Andrew McCutchen is slogging through the worst season of his professional career. His drop in production is a case of death by 1000 tiny cuts.
Andrew McCutchen‘s season is officially a cursed one.
What started off as an unsurprising bad start quickly mushroomed into one of the biggest storylines for the 2016 Pittsburgh Pirates. Now, something that was previously thought to be unthinkable has occurred. McCutchen has been benched for an entire series.
The search for answers is wide-ranging. Many have offered their own theories as to McCutchen’s struggles. The 29-year old center fielder is himself at a loss for words. He responded with exasperation when asked if he felt he needed to take a breather.
The fact of the matter is that he is working to pull his bat out of its summer doldrums. But, as you will see, there is no easy fix. Rather, many small changes in McCutchen’s approach make up the large picture of a struggling former MVP.
Debunking The Lack Of Hittable Pitches
Andrew McCutchen has offered that he does not get many ‘hittable pitches,’ but the data culled from pitch f/x shows otherwise.
Andrew McCutchen Fastball % vs. Zone %
|Year||Zone %||Fastball %||F-Strike%||SwStr %|
The table above shows the Zone percentages (percentage of pitches in the strike zone) as well as percentages of fastballs seen overall. McCutchen is seeing the most pitches in the zone than he ever has before, and 4.4 percent more than his 2013 MVP campaign.
On their own merits, Zone and fastball percentages can’t tell the full story. They are imperfect metrics. Just because a pitch lands in the zone doesn’t mean the pitch did not have enough deception to freeze the batter, or outright fool him. In this particular instance, fastball percentage lumps in all fastball types. Thus, we can’t fully lean on it to help explain away McCutchen’s inability to drive the ball.
What we can point to is the F-strike (percentages of at bats that start with a strike) and the SwStr (swinging strike) percentages.
Though McCutchen has the same F-Strike percentage as in 2013, his swinging strike percentage is three percentage points higher. While this does not seem like a high increase, it is above the accepted MLB average of 9.5, This increase conspired in tandem with the other increases shown to put a large swath of McCutchen’s at-bats off on the wrong foot.
It is hard not to imagine that these metrics shown have directly led to the worst strikeout percentage – 24.9 percent – of his career. His career mark is 20.8 percent. Again, on the surface, that is not considered to be a large increase, but a four percent increase in strikeouts over a full season’s worth of at bats can lead to some pretty poor production.
McCutchen Has Lost a Step in Two-Strike Counts
Two-strike counts are deadly. It doesn’t take an advanced stat to tell us that. It goes without saying that a hitter is at a sizable disadvantage if a pitcher gets two strikes in the at-bat.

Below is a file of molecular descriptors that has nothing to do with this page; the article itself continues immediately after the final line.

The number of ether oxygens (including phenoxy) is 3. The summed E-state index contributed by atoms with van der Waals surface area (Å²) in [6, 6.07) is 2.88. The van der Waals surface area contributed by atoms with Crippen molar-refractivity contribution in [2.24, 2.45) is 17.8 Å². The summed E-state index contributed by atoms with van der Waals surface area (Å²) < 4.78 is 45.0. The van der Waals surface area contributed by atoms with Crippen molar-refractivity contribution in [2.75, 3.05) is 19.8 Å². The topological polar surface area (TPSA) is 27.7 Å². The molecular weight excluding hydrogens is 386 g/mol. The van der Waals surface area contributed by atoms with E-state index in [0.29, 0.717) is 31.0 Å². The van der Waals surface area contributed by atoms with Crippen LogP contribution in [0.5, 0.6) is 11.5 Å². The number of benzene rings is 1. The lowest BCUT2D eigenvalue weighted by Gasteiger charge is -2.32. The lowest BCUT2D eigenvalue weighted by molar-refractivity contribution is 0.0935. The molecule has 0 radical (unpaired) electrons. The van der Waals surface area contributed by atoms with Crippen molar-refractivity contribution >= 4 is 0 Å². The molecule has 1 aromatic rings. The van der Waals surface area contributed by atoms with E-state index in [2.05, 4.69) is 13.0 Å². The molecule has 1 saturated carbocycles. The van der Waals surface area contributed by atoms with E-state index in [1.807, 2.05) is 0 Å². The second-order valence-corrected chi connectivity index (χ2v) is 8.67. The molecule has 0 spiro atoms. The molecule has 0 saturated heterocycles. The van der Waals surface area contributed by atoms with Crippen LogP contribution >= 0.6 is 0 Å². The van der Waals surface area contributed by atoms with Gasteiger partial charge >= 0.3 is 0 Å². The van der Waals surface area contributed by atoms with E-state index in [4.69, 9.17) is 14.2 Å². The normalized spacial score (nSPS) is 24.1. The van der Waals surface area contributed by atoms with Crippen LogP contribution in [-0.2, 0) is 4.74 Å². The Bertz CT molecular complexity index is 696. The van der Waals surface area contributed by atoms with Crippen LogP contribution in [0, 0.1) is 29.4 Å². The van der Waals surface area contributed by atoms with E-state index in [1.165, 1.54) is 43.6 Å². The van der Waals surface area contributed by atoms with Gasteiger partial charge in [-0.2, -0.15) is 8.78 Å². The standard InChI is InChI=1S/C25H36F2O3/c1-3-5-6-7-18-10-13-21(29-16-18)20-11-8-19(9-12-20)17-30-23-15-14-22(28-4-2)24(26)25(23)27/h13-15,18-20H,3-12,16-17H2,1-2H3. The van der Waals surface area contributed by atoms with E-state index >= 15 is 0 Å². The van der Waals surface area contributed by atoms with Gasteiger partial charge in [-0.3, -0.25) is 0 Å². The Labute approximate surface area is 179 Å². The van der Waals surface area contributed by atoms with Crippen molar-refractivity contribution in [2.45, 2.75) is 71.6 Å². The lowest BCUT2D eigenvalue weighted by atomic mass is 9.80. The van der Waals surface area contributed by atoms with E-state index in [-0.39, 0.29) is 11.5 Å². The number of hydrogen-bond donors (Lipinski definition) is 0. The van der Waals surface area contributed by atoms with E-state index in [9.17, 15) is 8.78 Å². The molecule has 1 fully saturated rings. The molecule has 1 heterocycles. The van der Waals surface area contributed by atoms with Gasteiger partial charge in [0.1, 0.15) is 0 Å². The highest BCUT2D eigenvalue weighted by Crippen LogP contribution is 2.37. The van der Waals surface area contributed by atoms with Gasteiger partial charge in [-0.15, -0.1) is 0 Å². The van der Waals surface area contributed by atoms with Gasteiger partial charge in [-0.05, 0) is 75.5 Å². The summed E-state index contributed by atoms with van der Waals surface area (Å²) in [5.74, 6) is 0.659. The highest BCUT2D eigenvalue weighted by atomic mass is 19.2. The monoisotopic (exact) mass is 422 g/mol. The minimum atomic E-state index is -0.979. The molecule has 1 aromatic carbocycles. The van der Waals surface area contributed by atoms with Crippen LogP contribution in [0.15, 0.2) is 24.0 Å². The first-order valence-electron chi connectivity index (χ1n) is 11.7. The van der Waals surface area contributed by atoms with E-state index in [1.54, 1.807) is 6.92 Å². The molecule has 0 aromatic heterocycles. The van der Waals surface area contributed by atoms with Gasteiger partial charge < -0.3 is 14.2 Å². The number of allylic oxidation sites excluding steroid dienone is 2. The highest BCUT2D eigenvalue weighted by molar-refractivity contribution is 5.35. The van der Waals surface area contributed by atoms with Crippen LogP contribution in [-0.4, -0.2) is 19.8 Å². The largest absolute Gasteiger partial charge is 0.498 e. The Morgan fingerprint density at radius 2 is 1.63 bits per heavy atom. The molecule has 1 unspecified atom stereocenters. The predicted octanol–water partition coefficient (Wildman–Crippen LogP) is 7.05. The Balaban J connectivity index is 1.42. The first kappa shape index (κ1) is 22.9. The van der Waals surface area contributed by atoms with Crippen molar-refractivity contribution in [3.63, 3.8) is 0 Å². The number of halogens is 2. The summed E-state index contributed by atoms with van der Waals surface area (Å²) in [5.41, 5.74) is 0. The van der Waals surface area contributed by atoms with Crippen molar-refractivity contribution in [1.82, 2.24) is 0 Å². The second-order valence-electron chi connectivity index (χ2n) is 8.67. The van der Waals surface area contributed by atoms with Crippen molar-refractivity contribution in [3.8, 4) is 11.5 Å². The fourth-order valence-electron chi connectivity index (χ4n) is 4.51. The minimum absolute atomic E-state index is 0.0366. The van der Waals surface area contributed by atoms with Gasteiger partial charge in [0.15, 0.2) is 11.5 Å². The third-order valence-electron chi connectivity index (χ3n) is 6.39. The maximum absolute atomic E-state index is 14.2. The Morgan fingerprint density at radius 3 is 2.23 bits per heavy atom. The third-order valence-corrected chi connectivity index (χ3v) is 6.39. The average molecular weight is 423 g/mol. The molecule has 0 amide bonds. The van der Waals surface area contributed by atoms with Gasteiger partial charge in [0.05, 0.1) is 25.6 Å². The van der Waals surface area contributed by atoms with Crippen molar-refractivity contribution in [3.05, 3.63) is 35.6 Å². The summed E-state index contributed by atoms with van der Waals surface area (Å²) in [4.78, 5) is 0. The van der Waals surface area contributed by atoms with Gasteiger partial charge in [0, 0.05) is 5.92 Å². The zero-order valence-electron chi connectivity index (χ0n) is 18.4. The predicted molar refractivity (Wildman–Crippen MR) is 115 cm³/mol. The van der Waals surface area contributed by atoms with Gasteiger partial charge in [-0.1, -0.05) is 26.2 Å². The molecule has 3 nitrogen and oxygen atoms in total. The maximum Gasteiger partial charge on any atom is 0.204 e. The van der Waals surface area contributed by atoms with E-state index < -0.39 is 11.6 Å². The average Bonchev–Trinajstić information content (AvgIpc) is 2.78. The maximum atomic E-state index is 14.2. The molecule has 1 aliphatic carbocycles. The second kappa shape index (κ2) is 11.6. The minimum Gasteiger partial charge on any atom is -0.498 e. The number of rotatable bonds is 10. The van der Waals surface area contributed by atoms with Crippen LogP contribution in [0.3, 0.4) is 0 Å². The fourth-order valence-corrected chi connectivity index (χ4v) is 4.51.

The best hitters can battle back from two-strike counts. It may not always result in a walk or hit, but good batters can work towards a productive out, or at the very least, force the pitcher to offer a good pitch to complete the strikeout.
McCutchen’s peripherals on two-strike counts has varied a bit over the past four years.
McCutchen On Two-Strike Counts
|Year||2-Seam/4-Seam FBs||Ball %||Strike %||Swing %||Whiffs %|
The chart here shows us a comparable number of fastballs (both a two-seam and four-seam varieties) seen by Andrew McCutchen on two-strike counts. It also shows us lower ball percentages, higher swing percentages and higher whiff rates.
Again, these are not monumental shifts – though the ball percentages are sometimes out of whack with swing percentages – yet they work in unison to paint a picture of a hitter that is offering at more pitches and coming up empty handed. In a count that sometimes demands patience, McCutchen is pressing.
We saw a very good example of this in the Milwaukee Brewers series.
The pitch was a good one – up and in, right at the letters – but certainly not meaty enough to deserve such a hack.
(A quick aside – For all of his fault this year, McCutchen’s bat speed has never left him, which is an excellent sign. You can see just how fast his bat still is in that strikeout.)
We don’t need fancy peripherals to tell us that McCutchen’s ability to fight back is diminished. For his career, McCutchen has a .208/.298/.329 triple-slash in 2,466 plate appearances with two-strikes. This is actually remarkable considering that the 2016 NL average slashline is .173/.245/.271. The fact that McCutchen can have a near .300 on-base percentage on two-strike counts shows that he is an elite hitter over the course of his career.
For 2016? Perhaps not so much. His slashline against two strike counts has plummeted to .154/.221/.260 over 222 plate appearances. For comparison, his 2013 MVP campaign saw a .195/.299/.316 batting line.
Again, no one would expect McCutchen to mash on two-strike counts, but an inability to keep pitchers honest affects how they pitch to him. Pitchers are no longer afraid to attack McCutchen. They are taking advantage of his tendencies. It is not a hole in his swing, or anything else mechanical. Andrew McCutchen is simply making bad choices on the plate.
They aren’t overly obvious bad choices, either. But many slight drops in key peripherals has turned McCutchen from an elite hitter into simply an average one.
In that light, an extended mental break is exactly what he needs.
But is one series off enough to snap out of four months of bad habits?
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Featured Image Credit – Daniel Decker Photography